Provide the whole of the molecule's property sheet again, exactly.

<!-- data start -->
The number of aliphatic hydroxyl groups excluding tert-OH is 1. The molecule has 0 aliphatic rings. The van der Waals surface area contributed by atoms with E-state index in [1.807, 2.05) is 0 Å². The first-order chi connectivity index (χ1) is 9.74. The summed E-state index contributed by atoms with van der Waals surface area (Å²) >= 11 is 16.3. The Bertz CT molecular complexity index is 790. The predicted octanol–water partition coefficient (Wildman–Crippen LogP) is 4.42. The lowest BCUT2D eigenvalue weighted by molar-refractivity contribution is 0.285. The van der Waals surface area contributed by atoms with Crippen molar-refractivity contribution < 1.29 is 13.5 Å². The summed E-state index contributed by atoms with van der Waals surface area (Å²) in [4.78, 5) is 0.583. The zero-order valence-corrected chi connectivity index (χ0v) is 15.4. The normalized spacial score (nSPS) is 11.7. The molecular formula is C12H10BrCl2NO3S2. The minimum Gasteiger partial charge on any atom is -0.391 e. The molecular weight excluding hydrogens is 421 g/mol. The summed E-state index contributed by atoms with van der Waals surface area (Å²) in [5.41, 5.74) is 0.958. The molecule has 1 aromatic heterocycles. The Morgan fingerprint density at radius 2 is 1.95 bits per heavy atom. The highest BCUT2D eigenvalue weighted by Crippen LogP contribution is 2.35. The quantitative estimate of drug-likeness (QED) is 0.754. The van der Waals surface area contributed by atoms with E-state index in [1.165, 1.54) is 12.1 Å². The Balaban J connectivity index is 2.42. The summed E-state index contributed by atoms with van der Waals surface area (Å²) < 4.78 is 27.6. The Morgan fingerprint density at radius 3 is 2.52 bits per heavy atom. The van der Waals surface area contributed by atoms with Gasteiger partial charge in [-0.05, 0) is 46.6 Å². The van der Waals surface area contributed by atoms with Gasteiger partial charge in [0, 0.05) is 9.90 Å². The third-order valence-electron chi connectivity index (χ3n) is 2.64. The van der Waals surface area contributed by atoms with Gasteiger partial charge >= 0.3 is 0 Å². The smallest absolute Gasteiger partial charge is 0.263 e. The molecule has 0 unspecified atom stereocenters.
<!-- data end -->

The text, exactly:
The number of aliphatic hydroxyl groups excluding tert-OH is 1. The molecule has 0 aliphatic rings. The van der Waals surface area contributed by atoms with E-state index in [1.807, 2.05) is 0 Å². The first-order chi connectivity index (χ1) is 9.74. The summed E-state index contributed by atoms with van der Waals surface area (Å²) >= 11 is 16.3. The Bertz CT molecular complexity index is 790. The predicted octanol–water partition coefficient (Wildman–Crippen LogP) is 4.42. The lowest BCUT2D eigenvalue weighted by molar-refractivity contribution is 0.285. The van der Waals surface area contributed by atoms with Crippen molar-refractivity contribution < 1.29 is 13.5 Å². The summed E-state index contributed by atoms with van der Waals surface area (Å²) in [4.78, 5) is 0.583. The zero-order valence-corrected chi connectivity index (χ0v) is 15.4. The normalized spacial score (nSPS) is 11.7. The molecular formula is C12H10BrCl2NO3S2. The minimum Gasteiger partial charge on any atom is -0.391 e. The molecular weight excluding hydrogens is 421 g/mol. The summed E-state index contributed by atoms with van der Waals surface area (Å²) in [5.41, 5.74) is 0.958. The molecule has 1 aromatic heterocycles. The Morgan fingerprint density at radius 2 is 1.95 bits per heavy atom. The highest BCUT2D eigenvalue weighted by Crippen LogP contribution is 2.35. The quantitative estimate of drug-likeness (QED) is 0.754. The van der Waals surface area contributed by atoms with E-state index in [1.165, 1.54) is 12.1 Å². The Balaban J connectivity index is 2.42. The summed E-state index contributed by atoms with van der Waals surface area (Å²) < 4.78 is 27.6. The Morgan fingerprint density at radius 3 is 2.52 bits per heavy atom. The van der Waals surface area contributed by atoms with Gasteiger partial charge in [-0.05, 0) is 46.6 Å². The van der Waals surface area contributed by atoms with Gasteiger partial charge in [0, 0.05) is 9.90 Å². The third-order valence-electron chi connectivity index (χ3n) is 2.64. The van der Waals surface area contributed by atoms with Gasteiger partial charge >= 0.3 is 0 Å². The smallest absolute Gasteiger partial charge is 0.263 e. The molecule has 0 unspecified atom stereocenters.